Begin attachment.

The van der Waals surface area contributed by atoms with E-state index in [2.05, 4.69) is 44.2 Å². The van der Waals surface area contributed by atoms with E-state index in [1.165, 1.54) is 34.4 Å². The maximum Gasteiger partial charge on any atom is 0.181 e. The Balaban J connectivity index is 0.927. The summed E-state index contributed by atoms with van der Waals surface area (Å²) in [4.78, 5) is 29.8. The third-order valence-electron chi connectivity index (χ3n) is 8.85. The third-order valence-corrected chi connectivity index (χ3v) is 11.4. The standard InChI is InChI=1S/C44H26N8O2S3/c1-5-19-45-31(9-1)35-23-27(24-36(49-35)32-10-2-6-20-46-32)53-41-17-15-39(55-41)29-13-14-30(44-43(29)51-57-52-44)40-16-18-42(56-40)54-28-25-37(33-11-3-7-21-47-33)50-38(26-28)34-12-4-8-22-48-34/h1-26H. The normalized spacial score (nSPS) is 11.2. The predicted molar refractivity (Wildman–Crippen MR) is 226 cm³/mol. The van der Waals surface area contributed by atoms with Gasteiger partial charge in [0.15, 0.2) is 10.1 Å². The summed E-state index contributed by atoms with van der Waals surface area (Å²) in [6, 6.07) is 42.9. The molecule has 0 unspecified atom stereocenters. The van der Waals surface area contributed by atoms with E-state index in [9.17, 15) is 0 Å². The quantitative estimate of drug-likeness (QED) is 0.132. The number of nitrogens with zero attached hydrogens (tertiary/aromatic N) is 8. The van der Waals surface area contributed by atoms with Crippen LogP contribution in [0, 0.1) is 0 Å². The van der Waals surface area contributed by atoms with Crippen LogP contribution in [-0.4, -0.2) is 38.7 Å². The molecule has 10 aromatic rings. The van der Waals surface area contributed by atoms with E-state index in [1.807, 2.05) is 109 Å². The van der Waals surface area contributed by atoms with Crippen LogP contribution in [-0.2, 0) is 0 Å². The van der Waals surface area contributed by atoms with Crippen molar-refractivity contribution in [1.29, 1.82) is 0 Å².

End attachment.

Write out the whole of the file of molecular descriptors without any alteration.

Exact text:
The van der Waals surface area contributed by atoms with E-state index in [2.05, 4.69) is 44.2 Å². The van der Waals surface area contributed by atoms with E-state index in [1.165, 1.54) is 34.4 Å². The maximum Gasteiger partial charge on any atom is 0.181 e. The Balaban J connectivity index is 0.927. The summed E-state index contributed by atoms with van der Waals surface area (Å²) in [4.78, 5) is 29.8. The third-order valence-electron chi connectivity index (χ3n) is 8.85. The third-order valence-corrected chi connectivity index (χ3v) is 11.4. The standard InChI is InChI=1S/C44H26N8O2S3/c1-5-19-45-31(9-1)35-23-27(24-36(49-35)32-10-2-6-20-46-32)53-41-17-15-39(55-41)29-13-14-30(44-43(29)51-57-52-44)40-16-18-42(56-40)54-28-25-37(33-11-3-7-21-47-33)50-38(26-28)34-12-4-8-22-48-34/h1-26H. The normalized spacial score (nSPS) is 11.2. The predicted molar refractivity (Wildman–Crippen MR) is 226 cm³/mol. The van der Waals surface area contributed by atoms with Gasteiger partial charge in [0.15, 0.2) is 10.1 Å². The summed E-state index contributed by atoms with van der Waals surface area (Å²) in [6, 6.07) is 42.9. The molecule has 0 unspecified atom stereocenters. The van der Waals surface area contributed by atoms with E-state index in [9.17, 15) is 0 Å². The quantitative estimate of drug-likeness (QED) is 0.132. The number of nitrogens with zero attached hydrogens (tertiary/aromatic N) is 8. The van der Waals surface area contributed by atoms with Crippen LogP contribution in [0, 0.1) is 0 Å². The van der Waals surface area contributed by atoms with Crippen LogP contribution in [-0.4, -0.2) is 38.7 Å². The molecule has 10 aromatic rings. The van der Waals surface area contributed by atoms with E-state index in [1.807, 2.05) is 109 Å². The van der Waals surface area contributed by atoms with Crippen LogP contribution in [-0.2, 0) is 0 Å². The van der Waals surface area contributed by atoms with Crippen molar-refractivity contribution in [1.29, 1.82) is 0 Å².